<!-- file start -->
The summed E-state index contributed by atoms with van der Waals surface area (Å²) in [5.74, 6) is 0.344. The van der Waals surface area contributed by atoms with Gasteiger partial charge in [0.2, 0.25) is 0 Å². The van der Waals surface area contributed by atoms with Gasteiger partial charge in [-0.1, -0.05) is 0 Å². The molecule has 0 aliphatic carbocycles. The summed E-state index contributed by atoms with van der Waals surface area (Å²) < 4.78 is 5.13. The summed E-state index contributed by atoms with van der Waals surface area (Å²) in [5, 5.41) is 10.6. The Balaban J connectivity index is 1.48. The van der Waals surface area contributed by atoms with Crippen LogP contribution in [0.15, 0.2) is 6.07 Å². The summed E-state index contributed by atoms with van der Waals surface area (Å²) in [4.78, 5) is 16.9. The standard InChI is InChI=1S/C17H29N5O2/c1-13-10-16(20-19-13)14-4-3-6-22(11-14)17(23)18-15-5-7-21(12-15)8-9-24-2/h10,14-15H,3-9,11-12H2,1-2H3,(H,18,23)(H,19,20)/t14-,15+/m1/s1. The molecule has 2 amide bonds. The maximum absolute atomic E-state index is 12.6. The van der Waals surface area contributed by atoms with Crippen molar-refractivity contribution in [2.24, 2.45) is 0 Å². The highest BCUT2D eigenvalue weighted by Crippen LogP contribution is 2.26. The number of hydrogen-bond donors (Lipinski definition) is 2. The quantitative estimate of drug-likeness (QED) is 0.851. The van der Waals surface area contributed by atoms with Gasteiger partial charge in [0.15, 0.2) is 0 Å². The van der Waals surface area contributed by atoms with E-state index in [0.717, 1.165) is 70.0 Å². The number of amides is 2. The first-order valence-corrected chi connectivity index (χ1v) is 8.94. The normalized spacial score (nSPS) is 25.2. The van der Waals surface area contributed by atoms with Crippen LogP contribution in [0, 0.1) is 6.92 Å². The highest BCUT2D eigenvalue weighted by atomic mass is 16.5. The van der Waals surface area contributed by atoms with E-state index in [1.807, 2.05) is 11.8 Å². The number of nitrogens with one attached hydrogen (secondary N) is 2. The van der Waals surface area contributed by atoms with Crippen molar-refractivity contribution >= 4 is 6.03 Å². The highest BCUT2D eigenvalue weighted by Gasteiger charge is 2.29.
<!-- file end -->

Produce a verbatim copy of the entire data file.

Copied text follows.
The summed E-state index contributed by atoms with van der Waals surface area (Å²) in [5.74, 6) is 0.344. The van der Waals surface area contributed by atoms with Gasteiger partial charge in [0.2, 0.25) is 0 Å². The van der Waals surface area contributed by atoms with Gasteiger partial charge in [-0.1, -0.05) is 0 Å². The molecule has 0 aliphatic carbocycles. The summed E-state index contributed by atoms with van der Waals surface area (Å²) < 4.78 is 5.13. The summed E-state index contributed by atoms with van der Waals surface area (Å²) in [5, 5.41) is 10.6. The Balaban J connectivity index is 1.48. The van der Waals surface area contributed by atoms with Crippen LogP contribution in [0.15, 0.2) is 6.07 Å². The summed E-state index contributed by atoms with van der Waals surface area (Å²) in [4.78, 5) is 16.9. The standard InChI is InChI=1S/C17H29N5O2/c1-13-10-16(20-19-13)14-4-3-6-22(11-14)17(23)18-15-5-7-21(12-15)8-9-24-2/h10,14-15H,3-9,11-12H2,1-2H3,(H,18,23)(H,19,20)/t14-,15+/m1/s1. The molecule has 2 amide bonds. The maximum absolute atomic E-state index is 12.6. The van der Waals surface area contributed by atoms with Crippen molar-refractivity contribution in [2.24, 2.45) is 0 Å². The highest BCUT2D eigenvalue weighted by Crippen LogP contribution is 2.26. The number of hydrogen-bond donors (Lipinski definition) is 2. The quantitative estimate of drug-likeness (QED) is 0.851. The van der Waals surface area contributed by atoms with Gasteiger partial charge in [0.15, 0.2) is 0 Å². The van der Waals surface area contributed by atoms with E-state index in [0.717, 1.165) is 70.0 Å². The number of amides is 2. The first-order valence-corrected chi connectivity index (χ1v) is 8.94. The normalized spacial score (nSPS) is 25.2. The van der Waals surface area contributed by atoms with Crippen LogP contribution in [0, 0.1) is 6.92 Å². The highest BCUT2D eigenvalue weighted by atomic mass is 16.5. The van der Waals surface area contributed by atoms with E-state index in [1.807, 2.05) is 11.8 Å². The number of nitrogens with one attached hydrogen (secondary N) is 2. The van der Waals surface area contributed by atoms with Crippen molar-refractivity contribution >= 4 is 6.03 Å². The highest BCUT2D eigenvalue weighted by Gasteiger charge is 2.29.